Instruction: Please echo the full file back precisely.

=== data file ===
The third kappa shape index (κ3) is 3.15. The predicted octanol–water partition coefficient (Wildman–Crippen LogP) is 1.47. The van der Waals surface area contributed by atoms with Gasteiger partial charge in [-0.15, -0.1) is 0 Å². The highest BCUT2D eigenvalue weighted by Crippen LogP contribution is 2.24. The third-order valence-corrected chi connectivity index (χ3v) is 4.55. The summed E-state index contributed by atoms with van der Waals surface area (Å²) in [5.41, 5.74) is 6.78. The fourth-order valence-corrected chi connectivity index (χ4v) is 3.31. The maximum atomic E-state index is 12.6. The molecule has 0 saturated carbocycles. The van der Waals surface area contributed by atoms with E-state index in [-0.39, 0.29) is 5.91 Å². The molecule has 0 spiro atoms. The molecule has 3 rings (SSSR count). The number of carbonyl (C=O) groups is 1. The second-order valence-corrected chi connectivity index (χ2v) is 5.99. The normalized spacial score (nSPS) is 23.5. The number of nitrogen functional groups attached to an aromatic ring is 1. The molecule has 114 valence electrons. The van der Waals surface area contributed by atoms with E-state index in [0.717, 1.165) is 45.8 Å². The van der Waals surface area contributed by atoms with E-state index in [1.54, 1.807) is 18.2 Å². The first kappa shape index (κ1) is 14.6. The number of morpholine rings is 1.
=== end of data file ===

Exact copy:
The third kappa shape index (κ3) is 3.15. The predicted octanol–water partition coefficient (Wildman–Crippen LogP) is 1.47. The van der Waals surface area contributed by atoms with Gasteiger partial charge in [-0.15, -0.1) is 0 Å². The highest BCUT2D eigenvalue weighted by Crippen LogP contribution is 2.24. The third-order valence-corrected chi connectivity index (χ3v) is 4.55. The summed E-state index contributed by atoms with van der Waals surface area (Å²) in [5.41, 5.74) is 6.78. The fourth-order valence-corrected chi connectivity index (χ4v) is 3.31. The maximum atomic E-state index is 12.6. The molecule has 0 saturated carbocycles. The van der Waals surface area contributed by atoms with E-state index in [-0.39, 0.29) is 5.91 Å². The molecule has 0 spiro atoms. The molecule has 3 rings (SSSR count). The number of carbonyl (C=O) groups is 1. The second-order valence-corrected chi connectivity index (χ2v) is 5.99. The normalized spacial score (nSPS) is 23.5. The number of nitrogen functional groups attached to an aromatic ring is 1. The molecule has 114 valence electrons. The van der Waals surface area contributed by atoms with E-state index in [0.717, 1.165) is 45.8 Å². The van der Waals surface area contributed by atoms with E-state index in [1.54, 1.807) is 18.2 Å². The first kappa shape index (κ1) is 14.6. The number of morpholine rings is 1.